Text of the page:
Here's the scene: I write from the stage of the Sosnoff Theater - the sixty-piece orchestra of conservatory musicians is playing in the pit and my Vocal Arts Program colleagues are singing beside me as we rehearse the vibrantly colorful score of Higglety Pigglety Pop! by Oliver Knussen. I don't show up for another twenty-minutes (in my golden costume designed by Liene Dobraja), so I'm taking some time to write, share reflections from Winterreise earlier this month and think forward to revisiting Dust in the Bottomland.
Higglety Pigglety Pop! is paired with an abridged version of The Magic Flute in the Vocal Arts Program 2016 opera double bill onMarch 4 & 6. I'm singing the aforementioned lion (picture) in Higglety Pigglety and Sarastro in The Magic Flute. Both works are masterpieces, one contemporary and one classical full of colorful music and characters brought to life by my fantastic colleagues at Bard under the direction of Nic Muni and conducted by James Bagwell. Join us if you can, click here for ticket information.
We've poured our lives into these productions for the past month, and it hard to believe that Rami and my performance of Winterreise was less than three weeks ago. Thank you to all of you who joined us that afternoon or sent encouragement. Again, Winterreise can be said to be so many things, but most of all it is a direct link to Schubert, and the multi-hued humanity he wrote into his songs. Rami and I look forward to continuing our journey with the work and have a few performances lined up in the coming months.We will be presenting the second half as part of a recital in Woodstock on March 12. Check out information here.
Perhaps one role of these posts is to declare intentions and hold myself to them, so I'll share a thought I hope to make time to follow through on. Spending so much time with Winterreise in this most strange of winters - today another apocalyptically beautiful mid-winter spring day - has stirred up thoughts of a speculative essay on Winterreise's place in the public imagination in a world of diminishing winters. Look for a link to a draft in a future note.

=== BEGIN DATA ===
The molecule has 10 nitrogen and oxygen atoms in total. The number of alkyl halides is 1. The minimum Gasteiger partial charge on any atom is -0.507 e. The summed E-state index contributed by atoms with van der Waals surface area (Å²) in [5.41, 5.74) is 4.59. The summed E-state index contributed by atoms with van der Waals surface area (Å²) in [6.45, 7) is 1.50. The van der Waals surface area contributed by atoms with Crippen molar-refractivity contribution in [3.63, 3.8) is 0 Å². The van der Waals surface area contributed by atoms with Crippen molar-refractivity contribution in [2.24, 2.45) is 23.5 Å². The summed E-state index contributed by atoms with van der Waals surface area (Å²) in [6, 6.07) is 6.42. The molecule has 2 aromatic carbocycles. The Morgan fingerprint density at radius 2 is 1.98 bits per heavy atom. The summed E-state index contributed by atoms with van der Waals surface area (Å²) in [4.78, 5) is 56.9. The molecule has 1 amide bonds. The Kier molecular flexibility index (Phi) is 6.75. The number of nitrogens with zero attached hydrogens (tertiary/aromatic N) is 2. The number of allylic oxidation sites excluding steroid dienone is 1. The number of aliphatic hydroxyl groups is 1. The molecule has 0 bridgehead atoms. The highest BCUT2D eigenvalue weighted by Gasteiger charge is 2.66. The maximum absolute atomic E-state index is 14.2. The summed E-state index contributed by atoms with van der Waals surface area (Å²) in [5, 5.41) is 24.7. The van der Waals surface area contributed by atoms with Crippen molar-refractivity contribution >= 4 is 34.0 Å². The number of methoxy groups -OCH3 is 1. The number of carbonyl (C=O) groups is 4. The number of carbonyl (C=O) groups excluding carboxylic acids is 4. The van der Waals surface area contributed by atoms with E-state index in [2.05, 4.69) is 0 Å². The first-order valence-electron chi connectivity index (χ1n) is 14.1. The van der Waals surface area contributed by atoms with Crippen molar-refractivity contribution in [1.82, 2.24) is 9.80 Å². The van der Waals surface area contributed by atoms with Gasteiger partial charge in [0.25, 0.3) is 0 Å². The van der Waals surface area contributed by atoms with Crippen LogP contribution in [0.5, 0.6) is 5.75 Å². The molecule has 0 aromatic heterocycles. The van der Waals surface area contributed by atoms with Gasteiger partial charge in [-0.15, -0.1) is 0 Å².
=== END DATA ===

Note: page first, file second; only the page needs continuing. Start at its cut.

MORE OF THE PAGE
LOOKING AHEAD (and remembering)
Looking a little further ahead, I am preparing for performances of Dust in the Bottomland by Nate May at Virginia Tech and Winthrop Universities over the spring break on March 22nd & 24th respectively. My close friend and collaborator, Nate May wrote Dust in the Bottomland as a solo chamber opera for me to sing while I was still working as a community organizer in West Virginia. The protagonist grapples with the effects of prescription drug addiction, mountaintop removal mining, and the changing fabric of rural Appalachian communities. Relearning the piece has been rich with memories, or the work itself and the place it came from. I'll dedicate a later post to share more about it. In the mean time, if you know appreciators of the arts, rural America, Appalachia, and good story telling, please pass on our facebook event.